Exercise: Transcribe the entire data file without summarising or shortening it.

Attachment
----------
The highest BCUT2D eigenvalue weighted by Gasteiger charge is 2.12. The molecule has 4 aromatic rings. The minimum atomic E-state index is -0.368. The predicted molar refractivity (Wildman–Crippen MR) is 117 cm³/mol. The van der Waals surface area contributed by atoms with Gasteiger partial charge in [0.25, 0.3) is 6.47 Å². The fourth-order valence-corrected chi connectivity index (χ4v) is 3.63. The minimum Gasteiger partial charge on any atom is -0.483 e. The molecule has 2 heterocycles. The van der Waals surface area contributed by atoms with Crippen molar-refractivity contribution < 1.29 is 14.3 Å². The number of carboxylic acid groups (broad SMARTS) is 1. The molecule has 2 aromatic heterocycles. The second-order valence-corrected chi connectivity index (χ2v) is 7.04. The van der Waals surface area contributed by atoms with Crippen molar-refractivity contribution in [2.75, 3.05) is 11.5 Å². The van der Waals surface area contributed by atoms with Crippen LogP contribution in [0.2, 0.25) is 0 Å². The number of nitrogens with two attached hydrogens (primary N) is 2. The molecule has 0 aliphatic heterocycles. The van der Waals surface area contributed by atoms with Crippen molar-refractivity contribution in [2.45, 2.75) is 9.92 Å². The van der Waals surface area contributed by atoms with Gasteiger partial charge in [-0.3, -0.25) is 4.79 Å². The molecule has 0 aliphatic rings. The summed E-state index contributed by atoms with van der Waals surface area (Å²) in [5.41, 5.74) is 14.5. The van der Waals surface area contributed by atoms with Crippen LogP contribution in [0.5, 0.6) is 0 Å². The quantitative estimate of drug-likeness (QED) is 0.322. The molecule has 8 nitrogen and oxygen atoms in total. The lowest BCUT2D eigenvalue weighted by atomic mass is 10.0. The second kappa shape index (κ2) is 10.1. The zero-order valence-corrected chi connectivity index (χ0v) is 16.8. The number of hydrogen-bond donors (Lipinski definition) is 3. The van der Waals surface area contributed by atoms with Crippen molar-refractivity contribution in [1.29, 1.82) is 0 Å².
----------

The highest BCUT2D eigenvalue weighted by Gasteiger charge is 2.12. The molecule has 4 aromatic rings. The minimum atomic E-state index is -0.368. The predicted molar refractivity (Wildman–Crippen MR) is 117 cm³/mol. The van der Waals surface area contributed by atoms with Gasteiger partial charge in [0.25, 0.3) is 6.47 Å². The fourth-order valence-corrected chi connectivity index (χ4v) is 3.63. The minimum Gasteiger partial charge on any atom is -0.483 e. The molecule has 2 heterocycles. The van der Waals surface area contributed by atoms with Crippen molar-refractivity contribution < 1.29 is 14.3 Å². The number of carboxylic acid groups (broad SMARTS) is 1. The molecule has 2 aromatic heterocycles. The second-order valence-corrected chi connectivity index (χ2v) is 7.04. The van der Waals surface area contributed by atoms with Crippen molar-refractivity contribution in [2.75, 3.05) is 11.5 Å². The van der Waals surface area contributed by atoms with Crippen LogP contribution in [0.2, 0.25) is 0 Å². The number of nitrogens with two attached hydrogens (primary N) is 2. The molecule has 0 aliphatic heterocycles. The van der Waals surface area contributed by atoms with Crippen molar-refractivity contribution in [2.45, 2.75) is 9.92 Å². The van der Waals surface area contributed by atoms with Gasteiger partial charge in [-0.3, -0.25) is 4.79 Å². The molecule has 0 aliphatic rings. The summed E-state index contributed by atoms with van der Waals surface area (Å²) in [5.41, 5.74) is 14.5. The van der Waals surface area contributed by atoms with Crippen LogP contribution in [0.5, 0.6) is 0 Å². The quantitative estimate of drug-likeness (QED) is 0.322. The molecule has 8 nitrogen and oxygen atoms in total. The lowest BCUT2D eigenvalue weighted by atomic mass is 10.0. The second kappa shape index (κ2) is 10.1. The zero-order valence-corrected chi connectivity index (χ0v) is 16.8. The number of hydrogen-bond donors (Lipinski definition) is 3. The van der Waals surface area contributed by atoms with Crippen molar-refractivity contribution in [1.29, 1.82) is 0 Å².